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Cross The Streams With Oblivion, Loving Zombies, And Mad Max

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For whatever reason, I’ve gone this long into Cross the Streams without really branching out from my core group of featured sites to incorporate some of the other legal outlets that aren’t solely for public domain movies and don’t have extremely short windows of availability. So I’ll try to start throwing a few other ones in the mix as I find them. And I’d appreciate any suggestions on other quality sites whose catalogs deserve attention. This week, HBO Go gets the top honors. Let’s kick things right off the planet with everyone’s favorite space cowboy, Tom Cruise.

oblivionOblivion (HBO Go)
On paper, but not necessarily screenplay software, Oblivion sounded like it could have been an extremely interesting sci-fi mystery without a lot of fluff. Unfortunately, the screenplay from Academy Award winner Michael Arndt (Little Miss Sunshine) and playwright Karl Gajdusek (Trespass) just didn’t take the mysteries deep enough, and director Joseph Kosinski was comfortable handling himself when it came to striking visuals and images that look really great as posters. But that doesn’t mean it was a feat in direction, or that he drew the best performances from his talented cast, including Cruise as a memory-wiped repairman who works with power stations on an Earth that’d been uninhabitable for many decades following a war with aliens. Then he starts remembering things and uncovering things and it all amounts to a movie that’s certainly worth watching, but which fails to live up to its planet-orbiting potential. It also stars Morgan Freeman, Olga Kurylenko, Melissa Leo, Andrea Riseborough, and Nikolaj Coster-Waldau.

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Warm Bodies Author Isaac Marion Talks About The Sequel Novel

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WARM BODIESOne of the most surprising hit films of 2013 was director Jonathan Levine’s big-screen adaptation of author Isaac Marion’s best-selling novel, Warm Bodies. While not all of us liked it, it still did decent business, and it seems likely we’ll get a sequel at some point. In fact, Marion is busy at work writing a sequel to his first Warm Bodies novel. Marion already released a prequel novella titled The New Hunger, which depicts how the zombie apocalypse occurred. The 32-year-old author left the Warm Bodies novel’s ending as open-ended as Jonathan Levine did in the film adaptation, so there’s room for improvement and expansion.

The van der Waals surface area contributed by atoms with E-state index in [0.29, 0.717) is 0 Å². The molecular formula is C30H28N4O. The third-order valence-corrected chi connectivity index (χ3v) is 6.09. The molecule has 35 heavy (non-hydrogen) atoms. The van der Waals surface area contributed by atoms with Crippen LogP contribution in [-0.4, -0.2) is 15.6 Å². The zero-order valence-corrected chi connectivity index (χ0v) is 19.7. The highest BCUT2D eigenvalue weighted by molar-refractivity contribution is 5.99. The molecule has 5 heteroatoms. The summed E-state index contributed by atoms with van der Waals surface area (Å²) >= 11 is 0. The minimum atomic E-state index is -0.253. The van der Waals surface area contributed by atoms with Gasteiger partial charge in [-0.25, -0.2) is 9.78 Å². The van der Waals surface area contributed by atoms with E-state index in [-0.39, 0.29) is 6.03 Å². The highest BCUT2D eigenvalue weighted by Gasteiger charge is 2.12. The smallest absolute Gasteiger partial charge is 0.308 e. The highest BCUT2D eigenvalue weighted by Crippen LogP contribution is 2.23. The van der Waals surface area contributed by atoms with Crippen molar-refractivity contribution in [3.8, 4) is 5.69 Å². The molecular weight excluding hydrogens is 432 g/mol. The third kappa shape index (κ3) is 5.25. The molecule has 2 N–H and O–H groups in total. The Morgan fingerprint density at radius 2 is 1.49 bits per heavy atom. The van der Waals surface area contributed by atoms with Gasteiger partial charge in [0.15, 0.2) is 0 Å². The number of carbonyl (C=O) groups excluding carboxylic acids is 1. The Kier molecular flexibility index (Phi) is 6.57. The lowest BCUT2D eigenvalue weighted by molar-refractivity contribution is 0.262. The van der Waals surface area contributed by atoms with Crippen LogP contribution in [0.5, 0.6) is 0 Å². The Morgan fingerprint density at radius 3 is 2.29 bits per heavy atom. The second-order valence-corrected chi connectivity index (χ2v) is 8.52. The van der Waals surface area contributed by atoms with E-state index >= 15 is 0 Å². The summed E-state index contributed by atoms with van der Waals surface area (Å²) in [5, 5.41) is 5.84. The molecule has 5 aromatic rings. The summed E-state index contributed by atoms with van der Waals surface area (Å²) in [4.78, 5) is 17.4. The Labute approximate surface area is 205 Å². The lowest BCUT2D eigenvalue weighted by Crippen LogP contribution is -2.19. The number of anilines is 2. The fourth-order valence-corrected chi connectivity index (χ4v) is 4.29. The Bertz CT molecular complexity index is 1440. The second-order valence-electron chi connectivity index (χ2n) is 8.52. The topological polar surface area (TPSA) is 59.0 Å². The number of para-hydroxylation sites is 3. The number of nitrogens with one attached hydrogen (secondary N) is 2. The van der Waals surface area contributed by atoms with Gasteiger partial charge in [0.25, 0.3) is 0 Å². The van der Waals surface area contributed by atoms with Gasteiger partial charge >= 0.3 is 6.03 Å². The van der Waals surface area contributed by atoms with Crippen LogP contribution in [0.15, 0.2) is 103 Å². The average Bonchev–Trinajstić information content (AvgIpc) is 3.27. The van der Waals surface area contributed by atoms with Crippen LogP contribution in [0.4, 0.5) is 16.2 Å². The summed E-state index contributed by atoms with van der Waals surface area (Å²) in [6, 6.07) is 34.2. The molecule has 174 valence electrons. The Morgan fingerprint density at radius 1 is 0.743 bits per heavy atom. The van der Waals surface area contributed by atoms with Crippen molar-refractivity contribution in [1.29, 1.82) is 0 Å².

Marion has offered up a few tidbits about the forthcoming sequel, which will be the final conclusion of the story he started in 2010. He also revealed that the sequel would be “much bigger” and “more complex” than the original Warm Bodies. Although Marion didn’t reveal the book’s title, he did say that it would not be titled Warm Bodies 2 or Warm Bodies: Even Warmer.

Warm Bodies takes place in a dystopian world where zombies have taken over the world. There are some small pockets of humanity still alive, protected in walled-off and gated communities. The story is told from the perspective of a zombie named R. But when R meets a human named Julie, he doesn’t try to eat her, but rather begins to fall in love with her. With every warm feeling between the two of them, R becomes more and more human.

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Review: Warm Bodies Is Lukewarm At Best

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WARM BODIES

There’s a scene about halfway through Warm Bodies where Julie (Teresa Palmer) fends off a pack of hungry zombies using a weed whacker. As you might imagine, it doesn’t do much more than keep them at arm’s length, so clearly it’s not the best choice for post-apocalypse self-defense. But that one moment also encapsulates everything that’s wrong with Warm Bodies. It brings a weed whacker to what should be a chainsaw fight.